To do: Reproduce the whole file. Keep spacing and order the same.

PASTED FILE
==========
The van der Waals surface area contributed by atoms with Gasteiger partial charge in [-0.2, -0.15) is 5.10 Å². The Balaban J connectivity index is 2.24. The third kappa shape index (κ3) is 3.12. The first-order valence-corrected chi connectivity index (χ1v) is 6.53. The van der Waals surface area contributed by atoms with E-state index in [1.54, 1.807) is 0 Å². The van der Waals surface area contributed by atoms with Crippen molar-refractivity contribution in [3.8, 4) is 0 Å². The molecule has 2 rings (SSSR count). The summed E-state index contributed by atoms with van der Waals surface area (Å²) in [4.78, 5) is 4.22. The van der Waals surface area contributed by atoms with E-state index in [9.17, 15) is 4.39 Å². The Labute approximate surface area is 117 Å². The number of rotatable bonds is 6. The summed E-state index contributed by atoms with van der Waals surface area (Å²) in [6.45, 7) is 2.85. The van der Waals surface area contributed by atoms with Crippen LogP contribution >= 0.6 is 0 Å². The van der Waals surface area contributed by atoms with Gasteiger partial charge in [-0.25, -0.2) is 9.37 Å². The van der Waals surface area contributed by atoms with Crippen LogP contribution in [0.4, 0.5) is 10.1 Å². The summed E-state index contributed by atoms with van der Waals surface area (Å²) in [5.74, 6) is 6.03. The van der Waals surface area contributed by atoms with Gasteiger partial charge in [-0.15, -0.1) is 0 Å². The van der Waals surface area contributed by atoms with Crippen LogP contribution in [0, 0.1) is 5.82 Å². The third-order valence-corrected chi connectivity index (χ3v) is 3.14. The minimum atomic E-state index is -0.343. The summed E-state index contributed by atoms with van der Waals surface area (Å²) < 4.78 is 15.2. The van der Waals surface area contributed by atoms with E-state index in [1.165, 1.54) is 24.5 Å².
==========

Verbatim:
The van der Waals surface area contributed by atoms with Gasteiger partial charge in [-0.2, -0.15) is 5.10 Å². The Balaban J connectivity index is 2.24. The third kappa shape index (κ3) is 3.12. The first-order valence-corrected chi connectivity index (χ1v) is 6.53. The van der Waals surface area contributed by atoms with E-state index in [1.54, 1.807) is 0 Å². The van der Waals surface area contributed by atoms with Crippen molar-refractivity contribution in [3.8, 4) is 0 Å². The molecule has 2 rings (SSSR count). The summed E-state index contributed by atoms with van der Waals surface area (Å²) in [4.78, 5) is 4.22. The van der Waals surface area contributed by atoms with E-state index in [9.17, 15) is 4.39 Å². The Labute approximate surface area is 117 Å². The number of rotatable bonds is 6. The summed E-state index contributed by atoms with van der Waals surface area (Å²) in [6.45, 7) is 2.85. The van der Waals surface area contributed by atoms with Crippen LogP contribution >= 0.6 is 0 Å². The van der Waals surface area contributed by atoms with Gasteiger partial charge in [-0.25, -0.2) is 9.37 Å². The van der Waals surface area contributed by atoms with Crippen LogP contribution in [0.4, 0.5) is 10.1 Å². The summed E-state index contributed by atoms with van der Waals surface area (Å²) in [5.74, 6) is 6.03. The van der Waals surface area contributed by atoms with Gasteiger partial charge in [-0.15, -0.1) is 0 Å². The van der Waals surface area contributed by atoms with Crippen LogP contribution in [0, 0.1) is 5.82 Å². The third-order valence-corrected chi connectivity index (χ3v) is 3.14. The minimum atomic E-state index is -0.343. The summed E-state index contributed by atoms with van der Waals surface area (Å²) < 4.78 is 15.2. The van der Waals surface area contributed by atoms with E-state index in [1.165, 1.54) is 24.5 Å².